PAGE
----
And since the video of this broadcast went viral, clearly the public took notice of the “wow” factor of 3D printing.  The first time I saw a 3D printer in action I had the same reaction. This technology can create anything on a whim if implemented properly. Since the success of the video many news crews including, ABC, FOX, and Boston’s Channel 5 took notice and have had exclusive access to Zcorp studios.  They too can vouch for its validity. Consequently, with any attention comes a healthy amount of skepticism. And thanks to social media there has been a recent frenzy of naysayers questioning the validity of National Geographic’s broadcast and the technology.

This past week, the video was swarmed with controversy, which can always be expected when an innovative idea enters the public eye for the first time.  This is especially true when this idea goes viral, and is accessible to millions. Social networking has allowed for debate on the issue, and most of the viewers have had a positive reaction and have left some really wonderful feedback on Zcorp’s twitter, facebook wall, and YouTube. Any negative feedback at this point seems petty, and comes across as, lets face it, ignorant.  In the end, all of this new attention to Zcorp technology just generates more discussion about the technology. People are now really talking about 3D Printing!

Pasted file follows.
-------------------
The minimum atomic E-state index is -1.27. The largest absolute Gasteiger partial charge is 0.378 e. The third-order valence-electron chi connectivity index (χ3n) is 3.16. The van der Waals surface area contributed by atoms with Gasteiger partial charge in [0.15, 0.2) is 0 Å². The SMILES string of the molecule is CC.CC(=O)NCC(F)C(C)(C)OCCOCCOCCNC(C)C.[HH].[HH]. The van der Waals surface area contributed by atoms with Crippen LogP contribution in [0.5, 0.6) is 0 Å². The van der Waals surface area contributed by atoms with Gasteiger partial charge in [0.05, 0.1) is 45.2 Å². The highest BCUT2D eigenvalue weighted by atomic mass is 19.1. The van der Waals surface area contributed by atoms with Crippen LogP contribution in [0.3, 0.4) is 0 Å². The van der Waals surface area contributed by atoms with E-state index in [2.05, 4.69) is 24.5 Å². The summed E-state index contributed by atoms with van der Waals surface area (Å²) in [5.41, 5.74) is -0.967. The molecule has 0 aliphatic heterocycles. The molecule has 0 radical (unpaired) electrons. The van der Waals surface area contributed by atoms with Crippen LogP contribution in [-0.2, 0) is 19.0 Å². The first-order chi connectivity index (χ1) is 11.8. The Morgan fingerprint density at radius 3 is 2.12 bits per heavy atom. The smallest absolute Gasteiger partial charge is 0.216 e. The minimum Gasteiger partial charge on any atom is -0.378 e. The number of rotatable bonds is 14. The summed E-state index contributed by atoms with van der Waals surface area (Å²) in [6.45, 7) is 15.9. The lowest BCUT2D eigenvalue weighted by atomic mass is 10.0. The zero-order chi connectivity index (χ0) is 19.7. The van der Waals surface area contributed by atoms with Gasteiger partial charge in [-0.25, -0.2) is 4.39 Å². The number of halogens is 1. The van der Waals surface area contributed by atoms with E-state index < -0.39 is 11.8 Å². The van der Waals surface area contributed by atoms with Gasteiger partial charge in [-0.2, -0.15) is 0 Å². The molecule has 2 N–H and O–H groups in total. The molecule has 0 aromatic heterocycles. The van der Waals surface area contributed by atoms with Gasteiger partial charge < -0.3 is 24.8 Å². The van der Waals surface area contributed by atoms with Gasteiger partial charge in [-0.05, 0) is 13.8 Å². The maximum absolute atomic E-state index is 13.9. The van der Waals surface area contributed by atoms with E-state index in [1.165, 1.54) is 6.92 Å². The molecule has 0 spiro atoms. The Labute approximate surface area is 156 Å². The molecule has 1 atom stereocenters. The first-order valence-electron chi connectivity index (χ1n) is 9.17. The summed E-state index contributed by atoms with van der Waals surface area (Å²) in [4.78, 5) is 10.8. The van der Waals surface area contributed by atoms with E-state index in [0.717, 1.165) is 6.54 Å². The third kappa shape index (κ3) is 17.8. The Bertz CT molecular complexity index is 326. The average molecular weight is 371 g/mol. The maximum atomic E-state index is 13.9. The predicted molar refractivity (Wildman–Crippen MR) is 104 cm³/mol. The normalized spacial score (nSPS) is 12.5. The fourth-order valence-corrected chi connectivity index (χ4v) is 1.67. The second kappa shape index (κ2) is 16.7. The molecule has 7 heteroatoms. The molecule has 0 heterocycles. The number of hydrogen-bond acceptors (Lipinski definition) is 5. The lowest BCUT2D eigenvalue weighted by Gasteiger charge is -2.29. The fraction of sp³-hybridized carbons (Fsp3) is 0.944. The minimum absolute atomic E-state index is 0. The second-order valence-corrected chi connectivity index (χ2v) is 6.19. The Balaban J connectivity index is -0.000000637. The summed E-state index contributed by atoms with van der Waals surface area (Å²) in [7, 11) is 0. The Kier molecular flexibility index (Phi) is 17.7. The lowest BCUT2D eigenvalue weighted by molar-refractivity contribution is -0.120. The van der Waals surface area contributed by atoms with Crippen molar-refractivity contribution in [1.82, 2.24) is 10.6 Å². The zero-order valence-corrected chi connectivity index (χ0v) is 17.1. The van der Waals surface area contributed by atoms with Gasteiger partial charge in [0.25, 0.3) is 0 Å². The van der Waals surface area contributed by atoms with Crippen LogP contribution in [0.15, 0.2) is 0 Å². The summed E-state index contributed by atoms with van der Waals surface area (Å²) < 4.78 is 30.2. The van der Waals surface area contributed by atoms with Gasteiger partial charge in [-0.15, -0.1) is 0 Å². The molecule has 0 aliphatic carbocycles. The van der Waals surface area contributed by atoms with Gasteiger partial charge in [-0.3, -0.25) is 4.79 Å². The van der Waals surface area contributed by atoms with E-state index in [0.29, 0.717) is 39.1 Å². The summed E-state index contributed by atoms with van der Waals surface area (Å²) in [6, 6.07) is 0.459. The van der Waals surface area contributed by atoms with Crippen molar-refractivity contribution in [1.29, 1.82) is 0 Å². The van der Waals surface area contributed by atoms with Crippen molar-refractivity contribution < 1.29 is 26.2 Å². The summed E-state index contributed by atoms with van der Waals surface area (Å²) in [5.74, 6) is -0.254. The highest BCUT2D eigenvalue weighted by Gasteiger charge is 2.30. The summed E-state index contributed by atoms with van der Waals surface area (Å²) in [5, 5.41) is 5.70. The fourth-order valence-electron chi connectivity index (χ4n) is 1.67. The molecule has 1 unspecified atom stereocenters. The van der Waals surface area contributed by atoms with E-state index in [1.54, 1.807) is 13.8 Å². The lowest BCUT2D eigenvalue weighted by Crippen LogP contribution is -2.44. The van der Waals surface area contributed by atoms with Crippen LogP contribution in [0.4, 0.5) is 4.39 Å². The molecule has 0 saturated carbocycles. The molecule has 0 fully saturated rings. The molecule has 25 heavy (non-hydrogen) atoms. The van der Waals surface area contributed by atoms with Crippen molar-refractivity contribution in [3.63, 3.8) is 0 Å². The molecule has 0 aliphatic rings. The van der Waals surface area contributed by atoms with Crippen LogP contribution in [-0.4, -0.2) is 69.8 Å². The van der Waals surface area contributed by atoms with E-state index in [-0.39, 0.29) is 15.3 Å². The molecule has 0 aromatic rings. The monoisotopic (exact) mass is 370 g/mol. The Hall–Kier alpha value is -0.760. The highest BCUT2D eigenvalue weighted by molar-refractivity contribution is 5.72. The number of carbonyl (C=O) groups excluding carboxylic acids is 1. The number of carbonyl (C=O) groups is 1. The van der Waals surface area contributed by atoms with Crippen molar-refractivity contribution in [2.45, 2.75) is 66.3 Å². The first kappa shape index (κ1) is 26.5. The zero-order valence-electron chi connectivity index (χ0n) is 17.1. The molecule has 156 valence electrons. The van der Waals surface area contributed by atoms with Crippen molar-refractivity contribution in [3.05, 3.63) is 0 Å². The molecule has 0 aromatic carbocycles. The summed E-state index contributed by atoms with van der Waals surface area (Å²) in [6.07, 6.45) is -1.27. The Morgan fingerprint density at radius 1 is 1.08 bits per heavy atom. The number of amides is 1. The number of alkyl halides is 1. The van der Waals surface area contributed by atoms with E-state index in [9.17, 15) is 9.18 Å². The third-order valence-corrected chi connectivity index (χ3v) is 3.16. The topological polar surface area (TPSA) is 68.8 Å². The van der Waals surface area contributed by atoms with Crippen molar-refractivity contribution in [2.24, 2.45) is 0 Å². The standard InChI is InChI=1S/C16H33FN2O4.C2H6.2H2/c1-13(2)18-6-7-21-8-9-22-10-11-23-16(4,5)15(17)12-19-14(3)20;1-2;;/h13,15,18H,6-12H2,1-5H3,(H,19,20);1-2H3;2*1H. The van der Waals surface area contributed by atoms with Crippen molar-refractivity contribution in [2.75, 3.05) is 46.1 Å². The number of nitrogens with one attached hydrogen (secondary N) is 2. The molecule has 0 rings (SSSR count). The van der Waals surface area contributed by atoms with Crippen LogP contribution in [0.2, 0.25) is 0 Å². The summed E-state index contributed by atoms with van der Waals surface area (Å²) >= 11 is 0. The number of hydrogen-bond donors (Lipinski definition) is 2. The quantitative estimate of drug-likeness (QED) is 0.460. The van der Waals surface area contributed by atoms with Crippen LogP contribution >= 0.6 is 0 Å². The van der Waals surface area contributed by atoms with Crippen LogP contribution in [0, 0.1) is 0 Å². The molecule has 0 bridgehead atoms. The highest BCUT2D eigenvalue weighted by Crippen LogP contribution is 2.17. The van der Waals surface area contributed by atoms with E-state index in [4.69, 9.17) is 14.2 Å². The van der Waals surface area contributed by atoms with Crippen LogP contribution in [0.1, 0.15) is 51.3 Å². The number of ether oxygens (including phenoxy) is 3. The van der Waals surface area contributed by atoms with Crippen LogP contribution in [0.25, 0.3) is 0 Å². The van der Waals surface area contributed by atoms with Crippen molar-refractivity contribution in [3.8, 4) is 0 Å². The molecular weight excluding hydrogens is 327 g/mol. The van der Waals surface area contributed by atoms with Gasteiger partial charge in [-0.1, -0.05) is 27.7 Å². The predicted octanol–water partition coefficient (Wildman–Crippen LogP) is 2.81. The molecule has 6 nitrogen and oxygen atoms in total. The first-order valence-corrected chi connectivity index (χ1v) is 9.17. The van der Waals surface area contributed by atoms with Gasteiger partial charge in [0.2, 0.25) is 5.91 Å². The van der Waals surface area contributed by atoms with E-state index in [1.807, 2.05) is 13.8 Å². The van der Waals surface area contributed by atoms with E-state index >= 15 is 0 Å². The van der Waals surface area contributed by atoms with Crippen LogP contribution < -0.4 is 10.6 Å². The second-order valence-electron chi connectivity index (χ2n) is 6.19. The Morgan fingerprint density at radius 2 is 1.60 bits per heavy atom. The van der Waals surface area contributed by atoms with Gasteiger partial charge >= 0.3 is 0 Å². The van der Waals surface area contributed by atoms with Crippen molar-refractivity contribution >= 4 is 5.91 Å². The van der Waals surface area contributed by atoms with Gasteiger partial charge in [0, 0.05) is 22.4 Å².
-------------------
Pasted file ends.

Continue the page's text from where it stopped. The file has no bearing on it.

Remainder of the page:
In my time as Marketing Coordinator and Technical Writer here at Solid Technologies*, I have seen this technology at work and I know that it is real. It is constantly being improved and developed and any issues that arise are quickly addressed by talented engineers. Those who have first hand knowledge comprehend that this technology is not a toy, but something that can be used to design, create, and innovate when the best minds have it at their disposal.  3D Printing and Scanning is currently breaking new ground in the education, architectural, construction, medical, entertainment, and design fields. I challenge anyone who believes otherwise to schedule a demonstration (888-762-8441) and let the technology speak for itself.